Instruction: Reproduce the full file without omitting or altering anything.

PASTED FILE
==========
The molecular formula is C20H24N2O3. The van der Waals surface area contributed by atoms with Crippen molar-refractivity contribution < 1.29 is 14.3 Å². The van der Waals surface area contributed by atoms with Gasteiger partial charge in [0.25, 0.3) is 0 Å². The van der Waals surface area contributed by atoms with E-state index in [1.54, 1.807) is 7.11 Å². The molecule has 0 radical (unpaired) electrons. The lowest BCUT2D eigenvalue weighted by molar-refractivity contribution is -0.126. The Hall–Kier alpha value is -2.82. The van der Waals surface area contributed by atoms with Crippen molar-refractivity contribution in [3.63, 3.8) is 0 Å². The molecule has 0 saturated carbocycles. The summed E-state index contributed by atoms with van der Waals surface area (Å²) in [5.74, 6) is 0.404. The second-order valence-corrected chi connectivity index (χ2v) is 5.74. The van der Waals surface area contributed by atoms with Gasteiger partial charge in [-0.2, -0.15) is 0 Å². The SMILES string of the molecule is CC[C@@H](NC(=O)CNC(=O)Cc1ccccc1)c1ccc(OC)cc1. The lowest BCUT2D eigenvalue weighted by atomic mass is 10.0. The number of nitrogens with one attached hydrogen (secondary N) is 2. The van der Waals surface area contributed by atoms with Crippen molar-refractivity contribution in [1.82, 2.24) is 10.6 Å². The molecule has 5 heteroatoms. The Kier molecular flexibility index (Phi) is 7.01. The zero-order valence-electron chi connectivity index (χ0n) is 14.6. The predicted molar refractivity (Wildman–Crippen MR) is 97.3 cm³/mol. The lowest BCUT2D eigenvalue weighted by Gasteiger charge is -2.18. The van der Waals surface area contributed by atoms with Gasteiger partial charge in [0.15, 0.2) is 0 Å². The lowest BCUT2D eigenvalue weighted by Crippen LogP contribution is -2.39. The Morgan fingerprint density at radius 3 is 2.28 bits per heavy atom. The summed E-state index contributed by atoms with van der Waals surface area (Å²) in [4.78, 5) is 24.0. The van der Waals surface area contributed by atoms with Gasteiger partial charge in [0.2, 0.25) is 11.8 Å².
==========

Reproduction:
The molecular formula is C20H24N2O3. The van der Waals surface area contributed by atoms with Crippen molar-refractivity contribution < 1.29 is 14.3 Å². The van der Waals surface area contributed by atoms with Gasteiger partial charge in [0.25, 0.3) is 0 Å². The van der Waals surface area contributed by atoms with E-state index in [1.54, 1.807) is 7.11 Å². The molecule has 0 radical (unpaired) electrons. The lowest BCUT2D eigenvalue weighted by molar-refractivity contribution is -0.126. The Hall–Kier alpha value is -2.82. The van der Waals surface area contributed by atoms with Crippen molar-refractivity contribution in [3.63, 3.8) is 0 Å². The molecule has 0 saturated carbocycles. The summed E-state index contributed by atoms with van der Waals surface area (Å²) in [5.74, 6) is 0.404. The second-order valence-corrected chi connectivity index (χ2v) is 5.74. The van der Waals surface area contributed by atoms with Gasteiger partial charge in [-0.2, -0.15) is 0 Å². The SMILES string of the molecule is CC[C@@H](NC(=O)CNC(=O)Cc1ccccc1)c1ccc(OC)cc1. The lowest BCUT2D eigenvalue weighted by atomic mass is 10.0. The number of nitrogens with one attached hydrogen (secondary N) is 2. The van der Waals surface area contributed by atoms with Crippen molar-refractivity contribution in [1.82, 2.24) is 10.6 Å². The molecule has 5 heteroatoms. The Kier molecular flexibility index (Phi) is 7.01. The zero-order valence-electron chi connectivity index (χ0n) is 14.6. The predicted molar refractivity (Wildman–Crippen MR) is 97.3 cm³/mol. The lowest BCUT2D eigenvalue weighted by Gasteiger charge is -2.18. The van der Waals surface area contributed by atoms with Gasteiger partial charge in [0.15, 0.2) is 0 Å². The lowest BCUT2D eigenvalue weighted by Crippen LogP contribution is -2.39. The Morgan fingerprint density at radius 3 is 2.28 bits per heavy atom. The summed E-state index contributed by atoms with van der Waals surface area (Å²) in [4.78, 5) is 24.0. The van der Waals surface area contributed by atoms with Gasteiger partial charge in [0.2, 0.25) is 11.8 Å².